How to measure the wind remotely

by Felix Kelberlau 14 December, 2017
Windmills

Photo: Leoviernes, Wikimedia Commons SA 3.0

All over the planet, wind turbines are continuously being put up to produce cheap and sustainable electricity. During recent decades, the power produced by new turbines has grown steadily as they have reached a high level of development. They are now very reliable, and can harvest energy at a rate that is close to their theoretical limit. In order to obtain further economic savings it is extremely important to install the turbines in favourable locations where there is strong and steady wind.

The strength of the wind is such an important factor for the profitability of a wind turbine. This is because the energy of the wind depends on its speed to the power of three. That means that a site with as little as 15% faster winds offers around 50% more energy that can be potentially harvested. Wind speed data is, therefore, of great importance, but unfortunately it is not easy data to acquire.

Measuring wind at the right height

The available wind speed maps give a good first indication of general locations for wind farms, but are not detailed enough. Measurements on the ground cannot be used for greater heights with enough accuracy. The wind speed must, therefore, be measured at the height of a wind turbine’s tower before this tower is actually there. Traditionally, expensive and immobile meteorological masts have been built and operated for several months or years at potential wind sites. This is an unfavourable method for data collection.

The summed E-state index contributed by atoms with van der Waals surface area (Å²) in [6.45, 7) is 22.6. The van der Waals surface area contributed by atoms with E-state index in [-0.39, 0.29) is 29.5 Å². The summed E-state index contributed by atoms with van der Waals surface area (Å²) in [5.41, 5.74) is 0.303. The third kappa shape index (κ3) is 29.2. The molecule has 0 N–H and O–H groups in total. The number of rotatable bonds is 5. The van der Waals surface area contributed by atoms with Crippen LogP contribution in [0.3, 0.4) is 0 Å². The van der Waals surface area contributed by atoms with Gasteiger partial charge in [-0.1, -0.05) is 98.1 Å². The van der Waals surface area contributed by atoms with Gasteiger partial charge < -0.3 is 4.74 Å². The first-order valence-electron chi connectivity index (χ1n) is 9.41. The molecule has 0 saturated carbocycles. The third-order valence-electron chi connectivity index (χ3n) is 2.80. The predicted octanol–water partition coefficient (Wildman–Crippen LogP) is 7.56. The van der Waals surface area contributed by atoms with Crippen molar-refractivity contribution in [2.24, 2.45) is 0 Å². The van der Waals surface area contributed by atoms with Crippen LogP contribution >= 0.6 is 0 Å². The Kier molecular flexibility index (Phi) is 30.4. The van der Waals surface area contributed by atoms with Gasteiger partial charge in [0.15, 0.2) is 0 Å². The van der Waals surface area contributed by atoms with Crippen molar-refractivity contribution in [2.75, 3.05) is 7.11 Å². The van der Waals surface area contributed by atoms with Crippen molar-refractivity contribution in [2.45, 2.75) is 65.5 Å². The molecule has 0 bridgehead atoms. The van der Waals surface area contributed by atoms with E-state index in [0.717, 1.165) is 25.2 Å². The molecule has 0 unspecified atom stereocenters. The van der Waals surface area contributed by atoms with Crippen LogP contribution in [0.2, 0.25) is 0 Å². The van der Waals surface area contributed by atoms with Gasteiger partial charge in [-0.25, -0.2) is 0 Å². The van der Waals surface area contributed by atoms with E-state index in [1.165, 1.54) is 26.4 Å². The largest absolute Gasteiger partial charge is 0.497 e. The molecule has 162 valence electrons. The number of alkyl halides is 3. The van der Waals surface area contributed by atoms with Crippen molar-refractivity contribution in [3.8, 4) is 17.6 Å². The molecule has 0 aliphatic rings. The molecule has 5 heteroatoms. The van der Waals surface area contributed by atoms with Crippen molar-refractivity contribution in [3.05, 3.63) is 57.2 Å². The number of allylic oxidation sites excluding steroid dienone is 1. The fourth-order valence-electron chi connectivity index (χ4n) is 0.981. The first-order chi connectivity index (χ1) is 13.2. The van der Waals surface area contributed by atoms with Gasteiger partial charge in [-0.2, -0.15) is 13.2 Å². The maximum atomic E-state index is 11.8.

Using lidar – measuring the wind with laser beams

A sophisticated technology called lidar which stands for light detection and ranging, offers an alternative method to measure the wind remotely. Commercially available devices based on this technology are placed on the ground and measure the vertical wind speed profile by sensing the wind field above in a fascinating way. Unlike radars that emit sound waves, lidars emit laser light into the sky. This laser light hits particles that are naturally found in the air, which then scatters the light in all directions. A tiny fraction of this scattered light is directed back towards the measurement device that detects it.

Estimating all the wind components

The received radiation is then compared with the emitted radiation and a certain frequency shift is found. That is not a surprise because whenever there is wind the particles don’t stand still but are transported with the air flow. That means they move relative to the direction of the laser beam, causing what is known as the Doppler effect. After the signals are analysed, the radial wind speed in the direction of the specific laser beam is estimated. Several of these radial measurements from beams pointing in different directions are then combined to estimate the horizontal and vertical wind components.

More methods of measuring wind from afar

In addition to assessing the wind conditions for future wind parks, there are other possible applications for remote wind measurements. When a remote sensing device is placed on the tower of an existing turbine it can determine whether the turbine’s rotor is aligned perfectly towards the wind. This can improve the efficiency of harvested energy. Another field of development is to detect wind gusts and use the signal to either prepare the turbine to make perfect use of it, or to protect it against damage if the wind gets too strong. Both these cases, can be seen as economically favourable for electricity generation from wind turbines.

Reducing green costs further

The use of lidars for wind energy applications is still a very active and ongoing field of research that has potential to further reduce the costs of renewable energy. The ENERSENSE research area at NTNU is grabbing this challenge with both hands, and making large efforts to improve the use of sensor technology for a greener energy future.

 

Felix Kelberlau

Felix Kelberlau

This blog post was written by PhD Candidate Felix Kelberlau, Department of Energy and Process Engineering, NTNU

Research area: ENERSENSE – energy and sensor systems

 

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